Related Topics: Features, Osteoporosis, Thyroid

Common Thyroid Drug Increases Risk of Bone Fractures in Women

Many women suffer from underactive thyroid, but a common drug taken to relieve it can have serious effects on bone strength according to a recent study for the British Medical Journal.

AnnA Rushton

Hypothyroidism is a fairly common disorder, caused by low levels of thyroid hormones. With the availability of either natural hormones taken from animals, or synthetic hormones (levothyroxine), doctors now treat the disorder by replacing the missing thyroid hormones. However, a new study has found that elderly people with high levels of the artificial hormone may have an increased risk of bone fracture.

Hormones secreted by the thyroid gland are critically important to health because they affect the metabolism of every cell in the body. Thyroid hormones regulate the metabolism of glucose to release energy, as well as affecting protein synthesis and metabolism of fats.

Because the body creates thyroid hormones by using iodine, a healthy level of iodine in the diet is important. As well as being vital for general metabolism, there is also evidence that iodine in the diet can help in avoiding cancer.

This study was done at the Women’s College Research Institute in Toronto, where researchers looked at 213,500 people aged 70 or over. Patients in the study received at least one prescription for levothyroxine (the synthetic hormone) between 2002 and 2007. Results showed a significantly increased risk of fracture in people who were either taking or had recently taken levothyroxine.

As people grow older, there is a greater likelihood of diminished levels of thyroid hormones, with possibly as many as 20% of older people receiving treatment for hypothyroidism. But as doctors treat the disease by administering hormones, one of the possible side effects is a decrease in bone density. In some cases, bone density may reach the point that broken bones become more likely.

A researcher from the British Medical Journal study said that the condition needs more study, as not enough is known about the link between thyroid hormone and bone density in the elderly. A study published in 2010 on the link in elderly men did not find a decrease in bone density, but a study the same year in The Journal of Clinical Endocrinology and Metabolism did find such a link in postmenopausal women. A 2010 review article looking at drug-induced osteoporosis also noted high doses of thyroxine as a possible cause of low bone density in postmenopausal women.

Women who are receiving hormone therapy should have hormone levels checked regularly, to see that levels do not grow too high, or for that matter too low. Some patients may not wish to take hormones acquired from animals, but the synthetic form of the hormone, levothyroxine, like any artificial drug, has the potential for side-effects.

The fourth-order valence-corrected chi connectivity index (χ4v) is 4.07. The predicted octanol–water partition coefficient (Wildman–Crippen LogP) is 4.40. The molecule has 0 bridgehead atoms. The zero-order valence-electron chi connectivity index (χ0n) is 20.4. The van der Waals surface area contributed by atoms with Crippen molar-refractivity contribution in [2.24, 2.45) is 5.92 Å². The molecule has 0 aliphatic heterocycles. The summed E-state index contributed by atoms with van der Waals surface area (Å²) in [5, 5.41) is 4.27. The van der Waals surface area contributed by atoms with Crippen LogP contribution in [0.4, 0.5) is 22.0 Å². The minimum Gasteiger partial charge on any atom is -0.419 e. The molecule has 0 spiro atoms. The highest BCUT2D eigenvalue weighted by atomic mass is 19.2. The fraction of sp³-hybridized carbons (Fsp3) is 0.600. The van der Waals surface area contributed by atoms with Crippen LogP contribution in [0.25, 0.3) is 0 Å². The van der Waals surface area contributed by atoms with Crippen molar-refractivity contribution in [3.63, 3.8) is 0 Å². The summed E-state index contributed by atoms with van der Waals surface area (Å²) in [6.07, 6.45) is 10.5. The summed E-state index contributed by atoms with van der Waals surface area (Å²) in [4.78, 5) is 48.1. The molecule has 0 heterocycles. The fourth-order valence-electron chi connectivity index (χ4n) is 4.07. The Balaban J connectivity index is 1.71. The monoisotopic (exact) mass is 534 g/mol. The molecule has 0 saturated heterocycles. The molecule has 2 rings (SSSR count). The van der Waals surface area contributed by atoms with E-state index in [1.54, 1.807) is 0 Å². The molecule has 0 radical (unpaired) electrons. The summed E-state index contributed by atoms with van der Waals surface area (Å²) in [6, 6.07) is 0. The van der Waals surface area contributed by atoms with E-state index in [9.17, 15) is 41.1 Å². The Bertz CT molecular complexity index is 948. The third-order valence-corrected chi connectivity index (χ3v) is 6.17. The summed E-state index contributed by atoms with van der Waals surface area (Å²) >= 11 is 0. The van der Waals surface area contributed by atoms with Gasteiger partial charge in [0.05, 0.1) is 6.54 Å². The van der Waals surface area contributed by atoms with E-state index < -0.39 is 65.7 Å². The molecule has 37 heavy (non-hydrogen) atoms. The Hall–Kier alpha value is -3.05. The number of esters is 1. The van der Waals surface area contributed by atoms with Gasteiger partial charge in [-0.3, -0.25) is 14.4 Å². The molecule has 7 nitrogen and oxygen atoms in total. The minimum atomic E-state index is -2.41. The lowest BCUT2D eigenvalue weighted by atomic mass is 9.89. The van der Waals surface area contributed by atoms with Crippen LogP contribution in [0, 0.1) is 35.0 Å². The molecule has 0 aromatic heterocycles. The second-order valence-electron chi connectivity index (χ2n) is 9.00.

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New comments are now closed on this article
Comments 5
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AnnA Rushton | 9:31 pm, June 16th, 2016
wendy smith | 9:26 am, June 16th, 2016

stoping Thyroxine and going on supplements any body know

anne | 2:07 pm, July 15th, 2011

the addition of iodine to the diet is controversial – check this out with Thyroid.Uk. Dr Boydston in usa says if diagnosed with hashimotos (most common sort of HypoT) ‘Stop taking all iodine containing supplements’ as taking iodine can trigger immune system attack.
Brownstein in usa – says the reverse. Check out TPA information on iodine (Thyroid patient advocacy).

It seems, some folks have symptoms of hypoT, but some symptoms are the same for adrenal probs, also estrogen dominance. If a patient has all 3 problems concurrently, they have to be extra vigilant about supplements of any kind.

AnnA Rushton | 7:39 pm, June 30th, 2011

Cherry – the article is highlihgting a potential problem and at the present time we do not know how many women could be afffected. This research was done on women over 70 and on thyroxine. Many doctors prefer to give their patients a different for, armathyroid, and you could ask your doctor about this. Currently, the best advice would be to have a bone scan done regularly to check for density and to protect the bones with diet and bio-identical natural progesterone.

You might also find the article on diet and osteoporosis useful to read here

cherry | 5:40 pm, June 30th, 2011

I am very alarmed by this article as I have been using these drugs for 4 years now! Would it help if I stopped and took iodine supplements instead?? I have NO faith in doctors anymore!! I am 50 yrs old.

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